Mik (31:06):

Yeah, Lauri, for me this entire journey started as a developer, right, it started when I realized when I was making developer tools like Eclipse Mylyn, like some programming languages, that basically the more connected that I was to the value stream. So when I knew exactly that, basically, exactly all of the context of this particular defect issue that came in and so on.

Mik (31:30):

And when all of the conversation was connected, and I saw my slice of the value stream connected to everyone else, I felt like my productivity was 10 times higher than when I had all these manual handoffs between all these steps in the value stream. So I started realizing, okay, we need to, because my background is in software architecture and programming languages. So I started thinking, well, we need just the same way that we have a formalizing how we think about the code and of our type hierarchies and our call hierarchies and functions and so on, we need a way, a formal way to think about value streams, right?

Mik (32:00):

Because we understand where our architecture constraints are, we understand when that microservice gets flooded with too many messages and so on, we need the same kind of thinking to apply to our value streams to how we actually deliver value all the way from work coming in, be that an incident or a feature request or something, all the way to get into the customer. So for me, it starts a personal journey. But then I realized, okay, well, this really applies to at a team level as well. And then what became really interesting to me is it really applies to the whole organizational level, right? At that team of team level, where if we can actually find these systemic bottlenecks and have these simple metrics to reason about where those constraints are, well, we can apply some architectural thinking to the entire flow of value in our organization. So it absolutely came from that journey long, long ago.

Linda (32:49):

As someone who has a history all the way back to the Xerox PARC, you've referenced concepts like the Mythical Man-Month and so forth, how much do you think history is repeating itself? How many things are unique to our times? And our software culture? And how much is it all something that we've seen before?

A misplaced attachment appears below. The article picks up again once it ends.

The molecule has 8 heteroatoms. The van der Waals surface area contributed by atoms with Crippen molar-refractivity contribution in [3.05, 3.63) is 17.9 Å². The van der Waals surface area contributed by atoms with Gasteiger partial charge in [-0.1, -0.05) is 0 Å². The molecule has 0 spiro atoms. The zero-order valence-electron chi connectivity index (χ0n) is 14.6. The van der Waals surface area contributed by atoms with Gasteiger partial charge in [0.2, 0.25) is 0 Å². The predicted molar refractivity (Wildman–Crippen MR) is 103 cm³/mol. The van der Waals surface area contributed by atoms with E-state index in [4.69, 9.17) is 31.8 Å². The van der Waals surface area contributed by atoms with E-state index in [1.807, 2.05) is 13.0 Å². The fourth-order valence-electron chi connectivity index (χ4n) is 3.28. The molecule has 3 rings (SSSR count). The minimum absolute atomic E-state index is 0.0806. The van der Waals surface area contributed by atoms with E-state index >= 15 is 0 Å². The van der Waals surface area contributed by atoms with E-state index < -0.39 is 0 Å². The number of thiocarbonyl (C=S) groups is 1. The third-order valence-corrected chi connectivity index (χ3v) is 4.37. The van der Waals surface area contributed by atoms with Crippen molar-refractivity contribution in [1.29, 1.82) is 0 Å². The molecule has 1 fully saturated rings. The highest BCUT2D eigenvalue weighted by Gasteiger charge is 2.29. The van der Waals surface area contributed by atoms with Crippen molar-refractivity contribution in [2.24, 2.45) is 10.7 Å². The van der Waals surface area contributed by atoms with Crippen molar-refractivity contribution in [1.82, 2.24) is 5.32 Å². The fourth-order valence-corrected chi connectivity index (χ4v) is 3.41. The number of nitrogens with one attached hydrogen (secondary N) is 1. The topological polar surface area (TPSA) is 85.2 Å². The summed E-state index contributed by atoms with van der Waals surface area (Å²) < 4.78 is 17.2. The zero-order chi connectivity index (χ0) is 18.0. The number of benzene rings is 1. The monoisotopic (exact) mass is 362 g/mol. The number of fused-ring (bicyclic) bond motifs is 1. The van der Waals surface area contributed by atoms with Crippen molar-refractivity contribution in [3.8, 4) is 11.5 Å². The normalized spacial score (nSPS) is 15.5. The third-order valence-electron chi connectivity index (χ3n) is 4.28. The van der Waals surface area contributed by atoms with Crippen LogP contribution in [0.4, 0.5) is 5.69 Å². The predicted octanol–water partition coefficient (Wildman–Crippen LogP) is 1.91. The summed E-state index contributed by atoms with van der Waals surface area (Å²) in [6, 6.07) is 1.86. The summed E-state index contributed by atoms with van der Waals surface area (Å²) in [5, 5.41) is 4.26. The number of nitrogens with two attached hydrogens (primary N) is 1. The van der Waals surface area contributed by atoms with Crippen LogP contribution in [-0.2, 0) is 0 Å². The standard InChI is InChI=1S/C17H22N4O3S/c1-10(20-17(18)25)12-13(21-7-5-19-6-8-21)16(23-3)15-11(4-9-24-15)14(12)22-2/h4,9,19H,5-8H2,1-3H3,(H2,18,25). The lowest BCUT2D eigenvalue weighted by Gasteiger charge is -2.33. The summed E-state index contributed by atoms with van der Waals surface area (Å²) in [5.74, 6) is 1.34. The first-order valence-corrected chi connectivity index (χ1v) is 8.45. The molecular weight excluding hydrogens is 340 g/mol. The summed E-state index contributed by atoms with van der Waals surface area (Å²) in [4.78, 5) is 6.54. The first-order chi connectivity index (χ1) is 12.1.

Mik (33:14):

So there is a fair amount of this, the Mythical Man-Month, I mean, I basically just retold the story of the Mythical Man-Month in one of those flow diagnostics. Right. And that was one of the first sitting right here. That was one of the first books that I read that really was shocking to me, right. But the interesting thing is that over these past two years, I've been as surprised multiple times as I was by theMythical Man-Month,, right?

Mik (33:35):

I had no idea when I wrote Project to Product that I knew flow load was important. And that WIP was important. And Donald Reinertsen, the author of Product Development Flow explains all of that conceptually and theoretically. I had no idea that basically nine out of 10 of the organizations I would work with would have had massive flow load problems, had massive flow load problems. So I think what's happened is because the history is rhyming, right? It often doesn't repeat, but it does rhyme.

Mik (34:06):

But what organizations are dealing with right now is just so much more complexity, right, that system 360 Mythical Man-Month was complex, what most of you will come back to after this great conference is going to be so much worse than when Fred Brooks was dealing with Mythical Man-Month. So we need to take these concepts and really think about this systemically and just understand that we have a lot of legacy, we have very complex tech stacks. So as an entire organization, we need to know how to tackle that.

Mik (34:33):

And if we have a platform problem, we need to understand that that's what's impeding our flow and stop pretending that we'll just keep working on the front ends without solving the platform problems. So I think for those of you who are familiar with those concepts, I would just go back and read those books. All of those things make sense. But we're now dealing with it in such large complexity, we need a really systematic way to measure this. And again, back to your point at the start, one that makes sense, not just for the technologists, but also for the executives.

Linda (35:01):